Illinois has officially commemorated Aug. 4 as a state holiday to honor former President Barack Obama. An original proposal for the holiday would have allowed for businesses and schools to shut down on the date, but that was rejected by the state legislature and replaced with a celebration without time off.
On Aug. 4, GOP Gov. Bruce Rauner of Illinois signed his state's Senate Bill 55 into law. The legislation was introduced by Democratic state Sen. Emil Jones III of Illinois and proposed establishing Obama's birthday as a commemorative statewide holiday, WMAQ reports.
Under Senate Bill 55, a new Barack Obama Day will be "observed throughout the State as a day set apart to honor the 44th President of the United States of America who began his career serving the People of Illinois State Senate and the United States Senate, and dedicated his life to protecting the rights of Americans and building bridges across communities."
Jones' bill did not receive a single opposing vote in the Illinois Legislature, although several lawmakers did abstain from supporting or blunting the legislation. The commemorative holiday will go into effect on Aug. 4, 2018.
On March 21, a House bill that proposed a legal holiday to commemorate the president was rejected. The legislation would have closed down state facilities and schools, and would have given businesses the option of closing shop to celebrate Obama's birthday. The bill was unable to accrue the 60 votes necessary to pass in the Illinois Senate, the Chicago Tribune reports.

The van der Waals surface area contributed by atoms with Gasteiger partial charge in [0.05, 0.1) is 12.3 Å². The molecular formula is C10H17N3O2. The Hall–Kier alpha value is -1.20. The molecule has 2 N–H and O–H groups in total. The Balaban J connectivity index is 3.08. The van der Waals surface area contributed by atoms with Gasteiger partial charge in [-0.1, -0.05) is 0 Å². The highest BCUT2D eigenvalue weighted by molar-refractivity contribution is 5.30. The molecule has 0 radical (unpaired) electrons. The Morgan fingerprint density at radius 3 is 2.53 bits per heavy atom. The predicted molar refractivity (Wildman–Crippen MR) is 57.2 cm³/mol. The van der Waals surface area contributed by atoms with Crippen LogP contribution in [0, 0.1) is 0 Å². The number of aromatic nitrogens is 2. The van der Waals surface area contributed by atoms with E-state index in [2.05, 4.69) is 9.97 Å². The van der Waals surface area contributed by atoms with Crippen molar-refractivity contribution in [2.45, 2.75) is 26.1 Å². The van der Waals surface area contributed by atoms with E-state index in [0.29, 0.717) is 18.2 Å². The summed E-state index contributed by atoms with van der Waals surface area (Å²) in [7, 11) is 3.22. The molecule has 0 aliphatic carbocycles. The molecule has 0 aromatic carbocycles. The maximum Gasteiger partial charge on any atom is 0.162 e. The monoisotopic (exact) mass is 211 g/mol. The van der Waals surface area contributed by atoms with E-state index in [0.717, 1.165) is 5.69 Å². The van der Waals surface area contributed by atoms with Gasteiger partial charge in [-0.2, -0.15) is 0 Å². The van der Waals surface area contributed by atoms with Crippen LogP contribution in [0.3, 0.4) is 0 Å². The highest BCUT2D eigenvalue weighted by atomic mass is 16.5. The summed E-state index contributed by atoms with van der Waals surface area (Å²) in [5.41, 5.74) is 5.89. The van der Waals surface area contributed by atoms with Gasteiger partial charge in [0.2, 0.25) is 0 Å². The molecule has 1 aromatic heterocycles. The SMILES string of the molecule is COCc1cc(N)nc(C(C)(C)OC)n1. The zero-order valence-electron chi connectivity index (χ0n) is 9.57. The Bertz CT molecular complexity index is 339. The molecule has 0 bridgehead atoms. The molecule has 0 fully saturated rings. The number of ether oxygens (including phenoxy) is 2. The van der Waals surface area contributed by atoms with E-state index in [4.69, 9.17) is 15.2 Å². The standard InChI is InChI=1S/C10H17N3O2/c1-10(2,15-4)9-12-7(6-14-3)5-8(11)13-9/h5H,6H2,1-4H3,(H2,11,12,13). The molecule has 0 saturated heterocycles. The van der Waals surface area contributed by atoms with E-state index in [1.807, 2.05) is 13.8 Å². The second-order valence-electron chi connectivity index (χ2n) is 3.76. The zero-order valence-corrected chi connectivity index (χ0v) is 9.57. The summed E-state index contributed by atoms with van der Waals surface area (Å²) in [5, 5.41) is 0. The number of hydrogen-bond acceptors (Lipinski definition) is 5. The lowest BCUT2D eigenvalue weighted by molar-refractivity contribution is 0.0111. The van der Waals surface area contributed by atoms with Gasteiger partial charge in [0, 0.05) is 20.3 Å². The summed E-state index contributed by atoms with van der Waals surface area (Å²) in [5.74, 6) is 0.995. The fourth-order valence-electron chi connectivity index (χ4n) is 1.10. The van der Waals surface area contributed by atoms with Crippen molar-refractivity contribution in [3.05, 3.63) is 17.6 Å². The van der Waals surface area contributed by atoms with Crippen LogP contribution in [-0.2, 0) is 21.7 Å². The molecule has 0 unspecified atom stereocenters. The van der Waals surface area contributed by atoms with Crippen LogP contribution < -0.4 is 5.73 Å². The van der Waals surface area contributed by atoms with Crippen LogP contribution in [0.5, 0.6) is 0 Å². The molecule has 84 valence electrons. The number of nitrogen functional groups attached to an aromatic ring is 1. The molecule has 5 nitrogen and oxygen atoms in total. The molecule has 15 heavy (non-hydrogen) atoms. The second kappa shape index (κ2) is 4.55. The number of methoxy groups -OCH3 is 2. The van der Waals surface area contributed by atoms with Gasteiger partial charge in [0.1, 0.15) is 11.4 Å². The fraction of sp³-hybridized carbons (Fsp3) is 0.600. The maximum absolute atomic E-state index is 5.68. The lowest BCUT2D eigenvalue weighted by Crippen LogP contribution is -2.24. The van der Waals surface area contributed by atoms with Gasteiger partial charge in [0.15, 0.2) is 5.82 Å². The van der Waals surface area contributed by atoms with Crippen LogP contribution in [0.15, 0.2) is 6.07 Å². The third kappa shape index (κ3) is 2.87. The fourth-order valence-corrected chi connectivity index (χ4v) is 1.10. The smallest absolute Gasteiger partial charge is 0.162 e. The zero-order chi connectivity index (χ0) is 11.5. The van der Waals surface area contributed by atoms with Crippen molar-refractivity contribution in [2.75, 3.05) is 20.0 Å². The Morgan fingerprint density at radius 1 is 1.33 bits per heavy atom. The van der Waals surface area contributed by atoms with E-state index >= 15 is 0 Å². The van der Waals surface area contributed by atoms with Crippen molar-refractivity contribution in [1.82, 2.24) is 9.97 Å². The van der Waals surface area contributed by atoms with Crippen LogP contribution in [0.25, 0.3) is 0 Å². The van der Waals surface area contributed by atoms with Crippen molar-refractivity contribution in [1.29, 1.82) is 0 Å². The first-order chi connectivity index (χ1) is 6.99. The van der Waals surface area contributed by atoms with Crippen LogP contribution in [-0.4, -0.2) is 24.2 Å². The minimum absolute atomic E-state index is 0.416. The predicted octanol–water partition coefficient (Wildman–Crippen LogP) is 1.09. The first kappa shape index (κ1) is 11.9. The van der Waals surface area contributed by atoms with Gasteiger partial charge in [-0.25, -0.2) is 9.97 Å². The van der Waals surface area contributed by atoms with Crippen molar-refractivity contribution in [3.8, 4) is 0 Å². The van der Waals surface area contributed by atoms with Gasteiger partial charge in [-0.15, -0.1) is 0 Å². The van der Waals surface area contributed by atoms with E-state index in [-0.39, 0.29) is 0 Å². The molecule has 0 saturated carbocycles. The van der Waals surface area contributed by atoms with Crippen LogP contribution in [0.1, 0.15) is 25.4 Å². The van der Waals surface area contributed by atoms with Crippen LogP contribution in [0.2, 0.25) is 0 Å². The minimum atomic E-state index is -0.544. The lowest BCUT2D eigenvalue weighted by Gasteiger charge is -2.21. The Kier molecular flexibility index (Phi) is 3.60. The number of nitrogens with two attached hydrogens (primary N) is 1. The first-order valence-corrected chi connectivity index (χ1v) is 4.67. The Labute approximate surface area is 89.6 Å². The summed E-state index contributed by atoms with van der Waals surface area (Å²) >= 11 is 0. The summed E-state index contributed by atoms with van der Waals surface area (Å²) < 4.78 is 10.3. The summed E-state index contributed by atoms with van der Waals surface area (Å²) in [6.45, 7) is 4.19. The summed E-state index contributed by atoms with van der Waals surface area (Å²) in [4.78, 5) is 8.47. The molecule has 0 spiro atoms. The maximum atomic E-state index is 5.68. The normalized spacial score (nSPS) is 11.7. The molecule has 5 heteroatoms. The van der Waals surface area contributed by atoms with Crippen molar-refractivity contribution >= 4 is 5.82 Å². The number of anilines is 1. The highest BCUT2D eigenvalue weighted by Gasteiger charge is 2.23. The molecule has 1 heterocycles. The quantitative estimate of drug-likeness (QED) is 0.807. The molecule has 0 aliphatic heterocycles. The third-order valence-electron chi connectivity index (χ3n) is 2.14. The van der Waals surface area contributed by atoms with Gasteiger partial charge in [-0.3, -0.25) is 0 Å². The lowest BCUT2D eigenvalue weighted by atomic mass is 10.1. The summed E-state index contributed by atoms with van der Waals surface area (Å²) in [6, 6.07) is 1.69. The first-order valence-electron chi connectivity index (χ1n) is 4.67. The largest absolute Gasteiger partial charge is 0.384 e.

GOP lawmakers in the Illinois legislature supported a celebration of Obama but were against making the date a legal holiday. Rauner cited concerns that closing down businesses annually on Aug. 4 could cost the state up to $19.2 million in personnel costs and lost productivity. Lawmakers who were in favor of the legislation asserted that Obama's stature in the state merited a legal holiday.
"Personally, to me, [Obama] helped me to get motivated, get up in my community and organize my community to be the change that we wanted to see, and we are seeing right now on the ground," said Democratic state Rep. Sonya Harper of Illinois, a co-sponsor of the House bill.
In February, Rauner asserted that a potential Barack Obama Day should not "be a formal holiday with paid, forced time off, but I think it should be a day of acknowledgment and celebration."
Now the former president will have a commemorative holiday in the state where he got his start in politics, similar to former President Ronald Reagan. In July 2010, former GOP Gov. Arnold Schwarzenegger of California signed legislation to establish Reagan's birthday, Feb. 6, as a commemorative holiday in The Golden State, according to KPCC.
On Jan. 10, Obama gave his presidential farewell speech in Chicago, Illinois' most prominent city.
"I first came to Chicago when I was in my early 20s, still trying to figure out who I was; still searching for a purpose to my life," Obama said, according to the Los Angeles Times.
"It was in neighborhoods not far from here where I began working with church groups in the shadows of closed steel mills," the outgoing president continued. "It was on these streets where I witnessed the power of faith, and the quiet dignity of working people in the face of struggle and loss. This is where I learned that change only happens when ordinary people get involved, get engaged, and come together to demand it."